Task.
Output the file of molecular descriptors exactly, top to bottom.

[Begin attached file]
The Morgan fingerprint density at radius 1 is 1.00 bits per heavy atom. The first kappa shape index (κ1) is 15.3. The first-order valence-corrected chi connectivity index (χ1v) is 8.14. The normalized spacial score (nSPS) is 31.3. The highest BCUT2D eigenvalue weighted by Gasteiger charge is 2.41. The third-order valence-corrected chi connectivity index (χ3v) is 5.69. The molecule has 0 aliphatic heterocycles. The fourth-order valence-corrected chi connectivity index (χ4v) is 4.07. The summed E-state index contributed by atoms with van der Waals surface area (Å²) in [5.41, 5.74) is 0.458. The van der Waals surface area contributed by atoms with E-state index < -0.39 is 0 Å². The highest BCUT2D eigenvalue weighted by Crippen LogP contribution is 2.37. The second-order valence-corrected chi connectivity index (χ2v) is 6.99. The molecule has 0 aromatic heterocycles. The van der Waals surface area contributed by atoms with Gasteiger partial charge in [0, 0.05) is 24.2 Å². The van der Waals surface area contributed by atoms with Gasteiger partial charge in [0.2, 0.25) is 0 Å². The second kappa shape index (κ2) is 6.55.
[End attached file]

The Morgan fingerprint density at radius 1 is 1.00 bits per heavy atom. The first kappa shape index (κ1) is 15.3. The first-order valence-corrected chi connectivity index (χ1v) is 8.14. The normalized spacial score (nSPS) is 31.3. The highest BCUT2D eigenvalue weighted by Gasteiger charge is 2.41. The third-order valence-corrected chi connectivity index (χ3v) is 5.69. The molecule has 0 aliphatic heterocycles. The fourth-order valence-corrected chi connectivity index (χ4v) is 4.07. The summed E-state index contributed by atoms with van der Waals surface area (Å²) in [5.41, 5.74) is 0.458. The van der Waals surface area contributed by atoms with E-state index < -0.39 is 0 Å². The highest BCUT2D eigenvalue weighted by Crippen LogP contribution is 2.37. The second-order valence-corrected chi connectivity index (χ2v) is 6.99. The molecule has 0 aromatic heterocycles. The van der Waals surface area contributed by atoms with Gasteiger partial charge in [0, 0.05) is 24.2 Å². The van der Waals surface area contributed by atoms with Gasteiger partial charge in [0.2, 0.25) is 0 Å². The second kappa shape index (κ2) is 6.55.